Tuesday, July 27, 2021

NewsSportsArtsOpinionThe QuadPhotoVideoIllustrationsCartoonsGraphicsThe StackPRIMEEnterpriseInteractivesPodcastsBruinwalkClassifieds


Tracking COVID-19 at UCLABruins at the Olympics

College sports reform needed

By Daniel Feeney

Jan. 18, 2010 9:13 p.m.

UCLA is one of the greatest athletic institutions in the history of collegiate sports. Although we may not currently be among the top 10 national contenders in the highest revenue college sports, basketball and football, we are still among the most well-known schools who can use our past prestige and history to attract many of the top recruits in the sports.

Students at UCLA and college sports fans everywhere benefit greatly because of the amateur nature of college sports. For fans there is a perceived purity: players without contracts, playing simply to prove themselves and for “the love of the game.” But through all of these thoughts about the purity of sports, we seem to be forgetting the one person who is intimately involved in the situation: the athlete.

For those who have the talent and ability to enter into the world of professional sports, there is a good chance to earn a lot of money. Unfortunately, eligibility to enter the NFL and NBA is based on year of high school graduation, which can be detrimental to athletes. Basketball and football both have rules preventing athletes from entering the NBA or NFL until one year after their high school class graduates for basketball, and three years after the class graduates for football. Because athletes’ careers are dependent on both age and their ability to avoid injury, preventing them from entering professional sports from high school possibly prevents them from earning anything for their skills

To understand why, for football especially, giving players the chance to earn revenue is important. We have to look at what can happen to a player when they become injured. There are countless stories of players injuring themselves in college and never again being able to play. For these players, some of whom are extremely well-known athletes, there is now no way for them to earn money for playing. For players such as UCLA’s Brian Price it is easy to understand why, sometimes, although they may wish to keep playing for their college team, they have to take the safe route and go into professional sports. Another caveat in the story is cases where the players’ families are living in poverty. For these players who have to forgo any income which they desperately need there is an added hardship on their families.

These rules, preventing players from playing out of high school, were created by professional sports leagues for a multitude of reasons, some of the ones I have heard mentioned center around increasing the athletes’ name recognition and skill. By strongly limiting athlete’s choices, either through rule or general custom, some athletes who would otherwise have a chance at some compensation, lose all opportunity whatsoever.

In order to more adequately see why the system for football and basketball is unfair, a comparison to baseball is in order. Baseball has a minor league farm system in place which high school students can elect to enter into. Minor league baseball players are paid. While they are not necessarily paid big bucks, they have an opportunity to receive compensation. Baseball players can also choose to play college baseball and are eligible to be drafted into a farm system. Both routes are available for students who either want to play and get compensation, or play and receive an education.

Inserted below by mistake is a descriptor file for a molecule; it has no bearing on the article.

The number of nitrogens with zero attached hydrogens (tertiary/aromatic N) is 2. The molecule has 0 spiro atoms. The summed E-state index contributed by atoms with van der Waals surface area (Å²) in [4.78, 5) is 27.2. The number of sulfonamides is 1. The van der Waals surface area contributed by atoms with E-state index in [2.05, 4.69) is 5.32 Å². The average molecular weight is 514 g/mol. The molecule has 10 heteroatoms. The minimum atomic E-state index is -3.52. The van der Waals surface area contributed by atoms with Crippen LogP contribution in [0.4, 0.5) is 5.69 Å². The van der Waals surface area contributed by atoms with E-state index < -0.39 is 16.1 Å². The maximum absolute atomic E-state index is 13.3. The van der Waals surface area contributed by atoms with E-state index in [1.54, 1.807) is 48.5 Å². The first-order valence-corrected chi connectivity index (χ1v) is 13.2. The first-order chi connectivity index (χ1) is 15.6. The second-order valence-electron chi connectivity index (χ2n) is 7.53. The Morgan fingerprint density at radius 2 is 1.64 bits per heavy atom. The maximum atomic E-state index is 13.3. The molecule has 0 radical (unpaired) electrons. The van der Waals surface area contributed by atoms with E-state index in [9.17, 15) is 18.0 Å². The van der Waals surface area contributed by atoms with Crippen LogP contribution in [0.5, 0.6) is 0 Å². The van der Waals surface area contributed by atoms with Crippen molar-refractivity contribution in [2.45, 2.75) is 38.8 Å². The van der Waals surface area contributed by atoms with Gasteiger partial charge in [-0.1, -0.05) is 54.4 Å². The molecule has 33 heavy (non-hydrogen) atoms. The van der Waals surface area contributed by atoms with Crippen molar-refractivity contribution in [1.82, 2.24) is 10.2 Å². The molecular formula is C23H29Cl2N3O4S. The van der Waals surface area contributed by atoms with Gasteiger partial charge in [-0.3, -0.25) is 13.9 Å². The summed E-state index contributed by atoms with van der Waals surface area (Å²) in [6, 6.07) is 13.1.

Football and basketball have very little minor league opportunity. Football, which is among the most injury-prone sports, has almost no opportunity to circumvent college to receive some salary. Although they receive an education, players are not necessarily receiving a just compensation based on their skill level. Basketball players also are in a similar situation, although theirs is not nearly as extreme. For one thing, although rare, a couple of young players have chosen to forgo college altogether to play in European professional leagues. This, if it remains a viable alternative to college, will help to make the system more equitable to players.

While basketball’s case is different, a football “farm system” is unlikely to work. The costs involved with having a start up league would likely prevent it from happening altogether. So instead of completely changing the college football scene, if the NCAA allowed players to receive advertisement and endorsement deals, players would be able to help ensure some payoff for their skills.

The problem with college sports comes down to money. Players should have a right to earn compensation for their skills.

By being strongly encouraged by all forces to enter into college sports, they are being pushed to a decision which risks their future financial livelihood.

While all athletes should have the choice of entering into college, for many athletes, being able to enter directly into a system where there is revenue would be financially beneficial for them and their families.

Although a change in professional and NCAA rules that allows for players to receive compensation might change the nature of the college sports, it would help to make the system fair for athletes, who are risking their futures by playing for free.

E-mail Feeney at [email protected] Send general comments to [email protected]

Share this story:FacebookTwitterRedditEmail
Daniel Feeney
Featured Classifieds
Guesthouse for Rent

Room in Guest House private bath share kitchen living rm. laundry, near UCLA (500 feet) pool, jacuzzi, parking one car all utilities, wifi, direct tv, gated entry $1775/month 310 309-9999

More classifieds »
Related Posts